SOCIAL MEDIA SPOTLIGHT
Why Marketers Get Social Media Wrong
By Jason Falls, Founder and Chief Instigator, Social Media Explorer
Most marketers get social media wrong. Especially those that have been around the block a few times and know a thing or two about marketing.
It’s not that they don’t understand what social media is about. It’s not that they don’t “get” social. They all have the Facebooks and the Tweeters and they post and follow and like and +1. Many seem to be finally understanding that the content you provide on social channels needs to be audience centric rather than brand centric. In fact, there’s not a lot you need to explain to today’s marketers about social media anymore.
But they still get it wrong.
Why? Because they don’t understand why the audience is there.
Think about it this way: You know ranking well in search, or even purchasing search engine ads, will work in driving traffic to your website. Why? Because the audience for search engine results is actively looking for an answer to a problem. If your organic or paid search engine result seems to answer that problem, they’ll click. If you’ve done a good job of providing that answer, they’ll convert.
A searcher is in buying mode. They are actively seeking the solution you provide. They are searching.
Now think about the social audience. They aren’t looking for an answer to a problem. They aren’t searching. They aren’t even hoping to encounter a brand or company in their time spent on whatever social network they’re on.
The social media audience is there to be social … with friends, family or other like-minded people. They are not in buying mode. They are not seeking the solution you provide. Read rest of the article and subscribe here to social media explorer.
How to Make a Facebook Fan Page go “POP!”
By Rodger Johnson
Does your fan page pop? What I mean is, does the content on your fan page go viral because it makes people happy? Since December, I have been managing a fan page for Carl Reiner. Yes, that Carl Reiner. The one famous for creating The Dick Van Dyke Show. His fan page is a good study of viral content and making people happy. But this won’t be your typical post on viral content.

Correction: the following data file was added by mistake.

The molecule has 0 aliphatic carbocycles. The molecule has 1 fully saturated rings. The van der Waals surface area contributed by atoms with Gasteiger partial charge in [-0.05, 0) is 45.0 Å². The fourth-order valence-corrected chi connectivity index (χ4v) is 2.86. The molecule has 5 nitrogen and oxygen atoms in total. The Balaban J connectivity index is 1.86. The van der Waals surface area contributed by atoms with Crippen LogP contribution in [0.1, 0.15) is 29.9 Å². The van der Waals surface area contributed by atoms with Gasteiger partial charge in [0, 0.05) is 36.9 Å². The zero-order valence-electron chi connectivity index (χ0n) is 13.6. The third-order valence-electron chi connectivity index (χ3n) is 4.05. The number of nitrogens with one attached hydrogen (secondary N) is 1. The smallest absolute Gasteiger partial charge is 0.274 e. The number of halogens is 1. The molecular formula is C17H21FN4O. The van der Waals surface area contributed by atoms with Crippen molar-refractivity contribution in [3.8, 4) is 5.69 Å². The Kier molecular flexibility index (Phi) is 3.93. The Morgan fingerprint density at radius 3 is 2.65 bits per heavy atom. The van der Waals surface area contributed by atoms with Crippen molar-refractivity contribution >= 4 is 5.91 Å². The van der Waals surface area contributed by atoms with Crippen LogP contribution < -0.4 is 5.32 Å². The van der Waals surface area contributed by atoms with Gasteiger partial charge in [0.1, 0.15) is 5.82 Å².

There are plenty of blog posts that teach us how to make content go viral, so what’s different about this one. Well, a lot actually. Most other posts are full of buzz words, such as remarkable content, engaging content — whatever the “content” is. So, I take a different angle and introduce the idea of decisive moments. I also look at this topic from a photojournalist’s point of view, not a marketing view. Marketers want to sell things, photojournalists want to tell compelling stories you will remember. Finally, we look at the overall fan page not as a primary sales channel, but as a storytelling channel.
One last thing. Marketers have been long winded in their pontifications that brands are experiences. But I’m here to say they are stories, legacies that can take on a life of their own. An experience happens in the heat of the moment, while a legacy is more rich and long lasting. So when we think of fan pages popping, we need to think about that over time and plan for it, because an enduring brand has enduring followers. And those followers are the brand.
So let’s look at one moment in time of Reiner’s fan page that will show us what decisive moments are, and how you can use them to build a legacy brand, not just a popular brand.
First up. The Decisive Moment
Find or create images that pull at the heart strings of your fans. In photojournalism, we call these images decisive moments — instances in time that capture the essence of what it means to be human. “This moment occurs when the visual and psychological elements of people in a real life scene spontaneously and briefly come together in perfect resonance to express the essence of that situation,” says John Suler in The Psychology of the Decisive Moment.
In this picture the photographer caught Carl Reiner and Mel Brooks in an intimate embrace of friendship. This is touching on a number of levels — the notions of contentment, happiness, and peace — all very much apart of ideal friendships are evident. Seth Godin and other marketing communication smart men call images like this remarkable content.
LESSON: Create remarkable images that captures humanity in a decisive moment.
Say Something Worth Saying
To make your fan page pop, you need to think and write to enhance the experience people have with the image you choose. Read rest of the article and subscribe here to Rodger Johnson’s blog.
Vine: Six seconds of fame?
by Kate Franzman, Editorial Director, Pivot Marketing
By now we know that Vine, Twitter’s new(ish) video app, sometimes referred to as “Instagram for video,” is a great storytelling tool. And like any other tool there’s a right and wrong way to use it. But you may be wondering, like we are, is Vine just a flash in the pan? Perhaps not.
Here’s a Vine video by Gap. They do a great job of summing up their brand from their first pair of jeans to today in six seconds.